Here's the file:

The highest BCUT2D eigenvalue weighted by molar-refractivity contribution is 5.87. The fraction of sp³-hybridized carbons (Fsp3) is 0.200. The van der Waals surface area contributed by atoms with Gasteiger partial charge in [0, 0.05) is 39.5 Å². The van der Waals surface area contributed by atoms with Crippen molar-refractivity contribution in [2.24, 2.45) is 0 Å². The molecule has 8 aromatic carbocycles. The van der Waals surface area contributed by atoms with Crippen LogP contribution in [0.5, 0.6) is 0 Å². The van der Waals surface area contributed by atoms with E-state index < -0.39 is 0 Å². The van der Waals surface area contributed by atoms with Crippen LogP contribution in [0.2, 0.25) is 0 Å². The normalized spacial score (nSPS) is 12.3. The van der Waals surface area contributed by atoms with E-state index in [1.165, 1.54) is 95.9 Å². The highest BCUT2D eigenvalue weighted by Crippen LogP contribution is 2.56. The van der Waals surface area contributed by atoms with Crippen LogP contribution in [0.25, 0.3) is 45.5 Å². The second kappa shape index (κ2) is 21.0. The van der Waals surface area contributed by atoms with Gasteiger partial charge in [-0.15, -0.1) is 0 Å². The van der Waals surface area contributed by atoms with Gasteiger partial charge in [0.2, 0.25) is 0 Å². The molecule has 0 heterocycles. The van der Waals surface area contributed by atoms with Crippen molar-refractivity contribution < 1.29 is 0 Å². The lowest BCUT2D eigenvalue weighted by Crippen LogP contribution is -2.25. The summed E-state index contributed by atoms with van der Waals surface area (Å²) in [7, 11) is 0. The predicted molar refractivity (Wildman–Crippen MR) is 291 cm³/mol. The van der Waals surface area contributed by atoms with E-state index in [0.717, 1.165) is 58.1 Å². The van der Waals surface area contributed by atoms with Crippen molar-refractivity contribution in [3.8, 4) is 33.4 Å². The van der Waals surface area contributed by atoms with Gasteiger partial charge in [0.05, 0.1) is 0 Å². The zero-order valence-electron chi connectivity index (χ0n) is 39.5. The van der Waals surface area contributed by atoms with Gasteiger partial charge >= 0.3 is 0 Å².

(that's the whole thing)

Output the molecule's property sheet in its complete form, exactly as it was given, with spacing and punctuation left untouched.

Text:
The highest BCUT2D eigenvalue weighted by molar-refractivity contribution is 5.87. The fraction of sp³-hybridized carbons (Fsp3) is 0.200. The van der Waals surface area contributed by atoms with Gasteiger partial charge in [0, 0.05) is 39.5 Å². The van der Waals surface area contributed by atoms with Crippen molar-refractivity contribution in [2.24, 2.45) is 0 Å². The molecule has 8 aromatic carbocycles. The van der Waals surface area contributed by atoms with Crippen LogP contribution in [0.5, 0.6) is 0 Å². The van der Waals surface area contributed by atoms with E-state index < -0.39 is 0 Å². The van der Waals surface area contributed by atoms with Crippen LogP contribution in [0.2, 0.25) is 0 Å². The normalized spacial score (nSPS) is 12.3. The van der Waals surface area contributed by atoms with E-state index in [1.165, 1.54) is 95.9 Å². The highest BCUT2D eigenvalue weighted by Crippen LogP contribution is 2.56. The van der Waals surface area contributed by atoms with Crippen LogP contribution in [0.25, 0.3) is 45.5 Å². The second kappa shape index (κ2) is 21.0. The van der Waals surface area contributed by atoms with Gasteiger partial charge in [-0.15, -0.1) is 0 Å². The van der Waals surface area contributed by atoms with Gasteiger partial charge in [0.2, 0.25) is 0 Å². The molecule has 0 heterocycles. The van der Waals surface area contributed by atoms with Crippen molar-refractivity contribution < 1.29 is 0 Å². The lowest BCUT2D eigenvalue weighted by Crippen LogP contribution is -2.25. The summed E-state index contributed by atoms with van der Waals surface area (Å²) in [7, 11) is 0. The predicted molar refractivity (Wildman–Crippen MR) is 291 cm³/mol. The van der Waals surface area contributed by atoms with E-state index in [0.717, 1.165) is 58.1 Å². The van der Waals surface area contributed by atoms with Crippen molar-refractivity contribution in [3.8, 4) is 33.4 Å². The van der Waals surface area contributed by atoms with Gasteiger partial charge in [0.05, 0.1) is 0 Å². The zero-order valence-electron chi connectivity index (χ0n) is 39.5. The van der Waals surface area contributed by atoms with Gasteiger partial charge >= 0.3 is 0 Å².